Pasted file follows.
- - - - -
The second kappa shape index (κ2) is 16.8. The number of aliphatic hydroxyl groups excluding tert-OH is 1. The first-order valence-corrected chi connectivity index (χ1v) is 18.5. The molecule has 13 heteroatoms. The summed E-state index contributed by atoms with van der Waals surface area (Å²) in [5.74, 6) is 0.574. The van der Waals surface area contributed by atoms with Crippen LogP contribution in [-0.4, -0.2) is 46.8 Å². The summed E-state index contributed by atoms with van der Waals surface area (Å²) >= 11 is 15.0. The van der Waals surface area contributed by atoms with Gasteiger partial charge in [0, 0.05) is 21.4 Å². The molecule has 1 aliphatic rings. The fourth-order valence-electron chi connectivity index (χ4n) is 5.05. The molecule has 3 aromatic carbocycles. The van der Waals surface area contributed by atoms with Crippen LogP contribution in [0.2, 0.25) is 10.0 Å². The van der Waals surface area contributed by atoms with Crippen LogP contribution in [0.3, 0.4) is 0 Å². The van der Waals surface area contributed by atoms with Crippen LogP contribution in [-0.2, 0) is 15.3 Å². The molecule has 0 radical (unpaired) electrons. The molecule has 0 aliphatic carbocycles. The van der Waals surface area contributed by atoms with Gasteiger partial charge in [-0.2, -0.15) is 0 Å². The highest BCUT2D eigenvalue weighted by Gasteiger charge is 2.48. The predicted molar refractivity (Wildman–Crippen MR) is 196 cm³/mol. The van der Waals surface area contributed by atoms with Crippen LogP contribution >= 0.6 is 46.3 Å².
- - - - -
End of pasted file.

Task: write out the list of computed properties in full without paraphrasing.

The second kappa shape index (κ2) is 16.8. The number of aliphatic hydroxyl groups excluding tert-OH is 1. The first-order valence-corrected chi connectivity index (χ1v) is 18.5. The molecule has 13 heteroatoms. The summed E-state index contributed by atoms with van der Waals surface area (Å²) in [5.74, 6) is 0.574. The van der Waals surface area contributed by atoms with Crippen LogP contribution in [-0.4, -0.2) is 46.8 Å². The summed E-state index contributed by atoms with van der Waals surface area (Å²) >= 11 is 15.0. The van der Waals surface area contributed by atoms with Gasteiger partial charge in [0, 0.05) is 21.4 Å². The molecule has 1 aliphatic rings. The fourth-order valence-electron chi connectivity index (χ4n) is 5.05. The molecule has 3 aromatic carbocycles. The van der Waals surface area contributed by atoms with Crippen LogP contribution in [0.2, 0.25) is 10.0 Å². The van der Waals surface area contributed by atoms with Crippen LogP contribution in [0.3, 0.4) is 0 Å². The van der Waals surface area contributed by atoms with Crippen LogP contribution in [-0.2, 0) is 15.3 Å². The molecule has 0 radical (unpaired) electrons. The molecule has 0 aliphatic carbocycles. The van der Waals surface area contributed by atoms with Gasteiger partial charge in [-0.2, -0.15) is 0 Å². The highest BCUT2D eigenvalue weighted by Gasteiger charge is 2.48. The predicted molar refractivity (Wildman–Crippen MR) is 196 cm³/mol. The van der Waals surface area contributed by atoms with Crippen LogP contribution >= 0.6 is 46.3 Å².